Maintaining health and safety in the workplace when you are in a controlled and monitored environment can be achieved through routine checks and inspections by the team you have in place.
Doing the same for workers who are working in away from the main place of work, either because the are working from home, or working on site, is more challenging.
There are three key approaches to take when carrying out risk assessments for employees who are working remotely to ensure that the systems you put in place guarantee the health and safety of your workers, and help them to perform productively and professionally for your company. These three areas are:
The more you know and understand the type of work and the nature of the location in which your remote workforce is going to be operating, the more you can put into place measures that will mitigate any harmful risks.
For example, is there adequate provision of food and water supplies? Are their reasonable hygiene facilities? Will the employee be working on their own for long period of times or are they part of a team? Is the work on a shift basis? Have all potential hazards been identified, and any risk eliminated or adequately controlled? Is the employee kitted out with enough equipment and have they received sufficient training to ensure that they work to strict safety guidelines? Does the equipment undergo regular maintenance protocols.
Ultimately risk assessments need to be taken to highlight any health and safety gaps in the following: fatigue, hygiene, task duration, weather, food, water, equipment.
Once these issues have been worked through, the next area to assess is ‘Communication’.
This is probably one are that needs to be absolutely failsafe for remote workers. Depending on the nature of the job, it is often the one area that links a remote working team to the headquarters, and could be fundamental to their safety.
First of all, the equipment needs to be robust and durable enough to withstand being out and about. Any remote worker technology must be fitted with intrinsically safe batteries to protect the health and safety of the workforce in potentially hazardous environments where there is a risk of explosion.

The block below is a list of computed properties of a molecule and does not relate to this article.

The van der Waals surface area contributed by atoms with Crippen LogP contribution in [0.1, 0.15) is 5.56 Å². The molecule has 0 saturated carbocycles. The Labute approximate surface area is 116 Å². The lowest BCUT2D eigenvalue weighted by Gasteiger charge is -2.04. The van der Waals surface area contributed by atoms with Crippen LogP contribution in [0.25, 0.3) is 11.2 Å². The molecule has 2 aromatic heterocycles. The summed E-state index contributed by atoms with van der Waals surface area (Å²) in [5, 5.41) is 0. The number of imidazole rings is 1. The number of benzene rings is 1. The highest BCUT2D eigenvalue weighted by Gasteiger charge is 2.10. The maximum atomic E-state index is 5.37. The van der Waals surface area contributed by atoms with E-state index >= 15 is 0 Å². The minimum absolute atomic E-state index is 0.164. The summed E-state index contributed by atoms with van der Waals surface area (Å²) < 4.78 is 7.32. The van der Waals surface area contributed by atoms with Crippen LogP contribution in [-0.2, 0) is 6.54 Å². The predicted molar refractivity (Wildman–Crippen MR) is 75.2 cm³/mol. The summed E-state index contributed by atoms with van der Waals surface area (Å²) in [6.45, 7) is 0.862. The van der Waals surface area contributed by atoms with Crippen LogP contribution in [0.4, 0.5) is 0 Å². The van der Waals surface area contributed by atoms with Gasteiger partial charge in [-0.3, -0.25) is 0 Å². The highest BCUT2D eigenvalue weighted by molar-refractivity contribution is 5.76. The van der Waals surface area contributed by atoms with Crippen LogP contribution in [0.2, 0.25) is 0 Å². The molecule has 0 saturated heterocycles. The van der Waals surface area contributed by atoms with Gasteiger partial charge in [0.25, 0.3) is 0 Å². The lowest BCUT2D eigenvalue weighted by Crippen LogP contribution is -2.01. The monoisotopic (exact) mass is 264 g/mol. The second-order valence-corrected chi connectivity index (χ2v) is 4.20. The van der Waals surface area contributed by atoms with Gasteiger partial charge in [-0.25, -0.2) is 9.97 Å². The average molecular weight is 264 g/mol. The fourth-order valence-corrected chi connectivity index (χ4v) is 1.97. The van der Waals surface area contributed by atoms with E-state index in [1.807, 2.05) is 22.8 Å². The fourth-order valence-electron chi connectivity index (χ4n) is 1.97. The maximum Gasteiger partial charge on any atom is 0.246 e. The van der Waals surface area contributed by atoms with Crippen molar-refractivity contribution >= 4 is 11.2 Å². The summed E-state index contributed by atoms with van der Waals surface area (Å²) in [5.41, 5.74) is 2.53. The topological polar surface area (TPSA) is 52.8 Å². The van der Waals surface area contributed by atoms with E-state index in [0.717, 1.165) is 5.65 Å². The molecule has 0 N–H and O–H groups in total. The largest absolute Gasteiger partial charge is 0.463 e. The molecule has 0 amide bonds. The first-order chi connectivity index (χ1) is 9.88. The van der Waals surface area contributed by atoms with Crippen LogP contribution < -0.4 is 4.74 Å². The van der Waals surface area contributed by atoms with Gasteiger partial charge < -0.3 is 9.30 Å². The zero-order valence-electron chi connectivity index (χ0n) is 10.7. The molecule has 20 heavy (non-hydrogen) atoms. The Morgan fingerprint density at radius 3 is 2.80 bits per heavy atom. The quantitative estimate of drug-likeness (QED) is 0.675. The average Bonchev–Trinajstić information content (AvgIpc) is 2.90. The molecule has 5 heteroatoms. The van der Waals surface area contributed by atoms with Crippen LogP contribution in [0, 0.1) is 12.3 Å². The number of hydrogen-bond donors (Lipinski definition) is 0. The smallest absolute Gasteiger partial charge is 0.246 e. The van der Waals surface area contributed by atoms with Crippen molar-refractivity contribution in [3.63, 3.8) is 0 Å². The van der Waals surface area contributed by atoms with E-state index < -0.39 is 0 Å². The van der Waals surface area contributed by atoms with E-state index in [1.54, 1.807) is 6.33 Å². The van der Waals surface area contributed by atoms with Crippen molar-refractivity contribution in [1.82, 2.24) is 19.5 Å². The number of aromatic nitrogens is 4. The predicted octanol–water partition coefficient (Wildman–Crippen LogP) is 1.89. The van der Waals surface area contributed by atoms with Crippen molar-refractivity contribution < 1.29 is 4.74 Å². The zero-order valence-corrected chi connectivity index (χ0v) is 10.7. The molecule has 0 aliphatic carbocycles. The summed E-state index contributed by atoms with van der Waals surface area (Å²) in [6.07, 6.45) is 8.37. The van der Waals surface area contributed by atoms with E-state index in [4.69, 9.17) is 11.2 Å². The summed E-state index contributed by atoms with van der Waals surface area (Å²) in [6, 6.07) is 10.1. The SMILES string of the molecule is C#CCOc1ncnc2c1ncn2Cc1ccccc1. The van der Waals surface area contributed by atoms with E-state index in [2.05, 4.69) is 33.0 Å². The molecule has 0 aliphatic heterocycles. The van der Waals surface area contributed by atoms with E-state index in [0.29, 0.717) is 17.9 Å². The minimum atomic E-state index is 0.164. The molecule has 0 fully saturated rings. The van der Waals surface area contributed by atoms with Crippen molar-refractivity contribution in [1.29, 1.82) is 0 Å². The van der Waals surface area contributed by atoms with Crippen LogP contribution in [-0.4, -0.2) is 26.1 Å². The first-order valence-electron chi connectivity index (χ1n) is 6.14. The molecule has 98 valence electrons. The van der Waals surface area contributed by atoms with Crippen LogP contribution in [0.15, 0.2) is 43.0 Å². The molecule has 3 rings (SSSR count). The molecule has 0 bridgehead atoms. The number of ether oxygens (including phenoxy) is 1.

Emphasis must be placed on this when carrying out risk assessments. Any equipment, particularly if it is used to communicate the operations between the remote location and HQ, are vital tools of productivity, as well as safety lines between the two. Therefore systems must be put in place to ensure their risk free operation at all times.
And secondly, those lines of communication must be kept open at all times, not just for operational reasons but also for the reassurance and wellbeing of your remote workforce. Out if sight must not mean out of mind, and you need to build in channels of communication to ensure that you check in regularly with remote workers, checking up on their welfare, on their emotional and physical wellbeing, and making sure that they feel involved and valued as part of the company as a whole.
Finally, the third element is ‘Consideration’. The definition of consideration is: careful thought, typically over a period of time; a fact or motive taken into account in deciding something; thoughtfulness and sensitivity towards others.
All these varying definitions fit the bill when taking your remote workers into consideration. They need to be considered when making short and long term business decision. Their wellbeing needs to be taken into account. And they need to be treated with thoughtfulness and sensitivity. Out in the field they are often doing the tougher and dirtier jobs. Reward them accordingly.